Or because no one has found a way around that pesky speed-of-light barrier, and the vast distances simply make inter-species communication, let alone travel, utterly impractical. This has always seemed, at least to me, the least romantic but most pragmatic answer to the question of why we don't meet aliens, or even hear from them.
I can't buy that, either. Intelligent machines must be possible -- after all, we're just meat machines, and unless there's some divine entity handing out souls there's nothing particularly special about us naturally-evolved organisms that couldn't be duplicated in an artificial organism. So it should be possible to purpose-build intelligent machines and send them out as interstellar probes. Make it so the intelligence can hibernate for the journey by powering down.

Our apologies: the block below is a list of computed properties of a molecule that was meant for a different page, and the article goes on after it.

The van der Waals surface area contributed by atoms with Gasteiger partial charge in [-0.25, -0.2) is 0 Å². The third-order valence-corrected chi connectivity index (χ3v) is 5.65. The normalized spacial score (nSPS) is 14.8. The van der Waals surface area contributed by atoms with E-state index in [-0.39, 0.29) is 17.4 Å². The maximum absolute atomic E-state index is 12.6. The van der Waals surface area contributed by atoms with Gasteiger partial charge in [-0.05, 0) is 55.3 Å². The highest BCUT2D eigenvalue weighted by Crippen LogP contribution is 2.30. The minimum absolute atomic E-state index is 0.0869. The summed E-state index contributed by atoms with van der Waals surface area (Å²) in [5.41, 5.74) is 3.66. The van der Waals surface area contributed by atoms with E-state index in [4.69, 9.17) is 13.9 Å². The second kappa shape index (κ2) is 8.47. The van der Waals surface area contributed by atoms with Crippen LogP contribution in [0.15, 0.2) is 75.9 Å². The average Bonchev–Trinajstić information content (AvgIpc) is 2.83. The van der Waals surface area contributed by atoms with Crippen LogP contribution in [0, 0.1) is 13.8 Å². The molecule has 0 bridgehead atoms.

Now, let's say the probe is only moving about the same speed as Voyager, 17 km/s. We know that's easily achievable. At that rate it'll take about 17,000 years to travel one light-year. So let's say our robot probe travels 100 light-years to a nearby star (1.7 million years travel time) and sets up shop. After another 300,000 years it's ready to launch two more probes. Each of them goes 100 ly and repeats. At this rate it only takes 2 billion years to span the galaxy, and we end up with something like 10^300 (2^1000) probes. Maybe we ought to build in a limiter that stops reproduction when a probe hits an already colonized system...
Mind you, that's with some really pessimistic numbers. And it doesn't even need machine intelligence, I just think a machine has a better chance of functioning after a couple million years of travel than a hibernating meat popsicle does.